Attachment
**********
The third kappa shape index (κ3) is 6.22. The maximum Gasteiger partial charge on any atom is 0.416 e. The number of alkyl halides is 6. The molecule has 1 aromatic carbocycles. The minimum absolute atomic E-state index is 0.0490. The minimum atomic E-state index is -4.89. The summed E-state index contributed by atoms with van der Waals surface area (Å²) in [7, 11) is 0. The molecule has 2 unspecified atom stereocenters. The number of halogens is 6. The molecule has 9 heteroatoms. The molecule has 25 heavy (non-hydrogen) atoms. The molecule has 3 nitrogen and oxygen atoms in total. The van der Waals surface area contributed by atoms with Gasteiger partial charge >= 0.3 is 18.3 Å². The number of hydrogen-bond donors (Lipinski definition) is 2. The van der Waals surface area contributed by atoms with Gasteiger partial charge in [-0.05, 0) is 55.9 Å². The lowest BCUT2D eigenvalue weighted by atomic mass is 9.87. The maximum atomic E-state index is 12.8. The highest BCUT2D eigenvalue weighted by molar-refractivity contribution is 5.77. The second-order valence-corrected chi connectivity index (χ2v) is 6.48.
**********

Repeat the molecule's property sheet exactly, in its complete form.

The third kappa shape index (κ3) is 6.22. The maximum Gasteiger partial charge on any atom is 0.416 e. The number of alkyl halides is 6. The molecule has 1 aromatic carbocycles. The minimum absolute atomic E-state index is 0.0490. The minimum atomic E-state index is -4.89. The summed E-state index contributed by atoms with van der Waals surface area (Å²) in [7, 11) is 0. The molecule has 2 unspecified atom stereocenters. The number of halogens is 6. The molecule has 9 heteroatoms. The molecule has 25 heavy (non-hydrogen) atoms. The molecule has 3 nitrogen and oxygen atoms in total. The van der Waals surface area contributed by atoms with Gasteiger partial charge >= 0.3 is 18.3 Å². The number of hydrogen-bond donors (Lipinski definition) is 2. The van der Waals surface area contributed by atoms with Gasteiger partial charge in [-0.05, 0) is 55.9 Å². The lowest BCUT2D eigenvalue weighted by atomic mass is 9.87. The maximum atomic E-state index is 12.8. The highest BCUT2D eigenvalue weighted by molar-refractivity contribution is 5.77. The second-order valence-corrected chi connectivity index (χ2v) is 6.48.